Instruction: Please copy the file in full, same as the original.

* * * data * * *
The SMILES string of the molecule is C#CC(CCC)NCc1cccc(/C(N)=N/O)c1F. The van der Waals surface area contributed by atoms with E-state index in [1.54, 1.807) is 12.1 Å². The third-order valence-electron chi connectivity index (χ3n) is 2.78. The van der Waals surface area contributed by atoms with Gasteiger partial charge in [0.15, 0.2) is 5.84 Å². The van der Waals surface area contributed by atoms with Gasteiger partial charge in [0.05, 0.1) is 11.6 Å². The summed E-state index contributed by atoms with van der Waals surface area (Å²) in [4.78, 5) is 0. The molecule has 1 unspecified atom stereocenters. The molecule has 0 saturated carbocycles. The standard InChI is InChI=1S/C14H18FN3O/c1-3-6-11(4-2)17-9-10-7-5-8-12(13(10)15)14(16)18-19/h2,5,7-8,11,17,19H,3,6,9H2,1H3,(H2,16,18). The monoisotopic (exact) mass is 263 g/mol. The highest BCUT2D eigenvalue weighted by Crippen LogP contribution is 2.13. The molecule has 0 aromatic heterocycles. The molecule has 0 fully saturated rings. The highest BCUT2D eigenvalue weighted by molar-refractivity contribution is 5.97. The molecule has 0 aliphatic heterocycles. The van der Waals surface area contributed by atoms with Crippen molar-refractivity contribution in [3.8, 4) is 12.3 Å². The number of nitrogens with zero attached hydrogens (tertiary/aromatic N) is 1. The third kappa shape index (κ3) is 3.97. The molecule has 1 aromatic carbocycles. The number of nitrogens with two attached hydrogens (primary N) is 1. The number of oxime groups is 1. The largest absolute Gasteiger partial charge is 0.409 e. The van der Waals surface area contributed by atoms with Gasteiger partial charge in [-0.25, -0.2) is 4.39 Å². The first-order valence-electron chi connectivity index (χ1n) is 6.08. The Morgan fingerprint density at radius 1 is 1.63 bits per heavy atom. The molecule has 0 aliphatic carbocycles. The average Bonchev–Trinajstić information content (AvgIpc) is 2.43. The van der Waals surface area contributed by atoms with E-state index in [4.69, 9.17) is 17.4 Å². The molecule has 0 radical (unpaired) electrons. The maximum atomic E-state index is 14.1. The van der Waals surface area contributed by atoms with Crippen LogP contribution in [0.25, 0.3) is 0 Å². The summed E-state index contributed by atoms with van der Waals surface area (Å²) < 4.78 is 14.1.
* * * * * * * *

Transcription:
The SMILES string of the molecule is C#CC(CCC)NCc1cccc(/C(N)=N/O)c1F. The van der Waals surface area contributed by atoms with E-state index in [1.54, 1.807) is 12.1 Å². The third-order valence-electron chi connectivity index (χ3n) is 2.78. The van der Waals surface area contributed by atoms with Gasteiger partial charge in [0.15, 0.2) is 5.84 Å². The van der Waals surface area contributed by atoms with Gasteiger partial charge in [0.05, 0.1) is 11.6 Å². The summed E-state index contributed by atoms with van der Waals surface area (Å²) in [4.78, 5) is 0. The molecule has 1 unspecified atom stereocenters. The molecule has 0 saturated carbocycles. The standard InChI is InChI=1S/C14H18FN3O/c1-3-6-11(4-2)17-9-10-7-5-8-12(13(10)15)14(16)18-19/h2,5,7-8,11,17,19H,3,6,9H2,1H3,(H2,16,18). The monoisotopic (exact) mass is 263 g/mol. The highest BCUT2D eigenvalue weighted by Crippen LogP contribution is 2.13. The molecule has 0 aromatic heterocycles. The molecule has 0 fully saturated rings. The highest BCUT2D eigenvalue weighted by molar-refractivity contribution is 5.97. The molecule has 0 aliphatic heterocycles. The van der Waals surface area contributed by atoms with Crippen molar-refractivity contribution in [3.8, 4) is 12.3 Å². The number of nitrogens with zero attached hydrogens (tertiary/aromatic N) is 1. The third kappa shape index (κ3) is 3.97. The molecule has 1 aromatic carbocycles. The number of nitrogens with two attached hydrogens (primary N) is 1. The number of oxime groups is 1. The largest absolute Gasteiger partial charge is 0.409 e. The van der Waals surface area contributed by atoms with Gasteiger partial charge in [-0.25, -0.2) is 4.39 Å². The first-order valence-electron chi connectivity index (χ1n) is 6.08. The Morgan fingerprint density at radius 1 is 1.63 bits per heavy atom. The molecule has 0 aliphatic carbocycles. The average Bonchev–Trinajstić information content (AvgIpc) is 2.43. The van der Waals surface area contributed by atoms with E-state index in [4.69, 9.17) is 17.4 Å². The molecule has 0 radical (unpaired) electrons. The maximum atomic E-state index is 14.1. The van der Waals surface area contributed by atoms with Crippen LogP contribution in [0.25, 0.3) is 0 Å². The summed E-state index contributed by atoms with van der Waals surface area (Å²) < 4.78 is 14.1.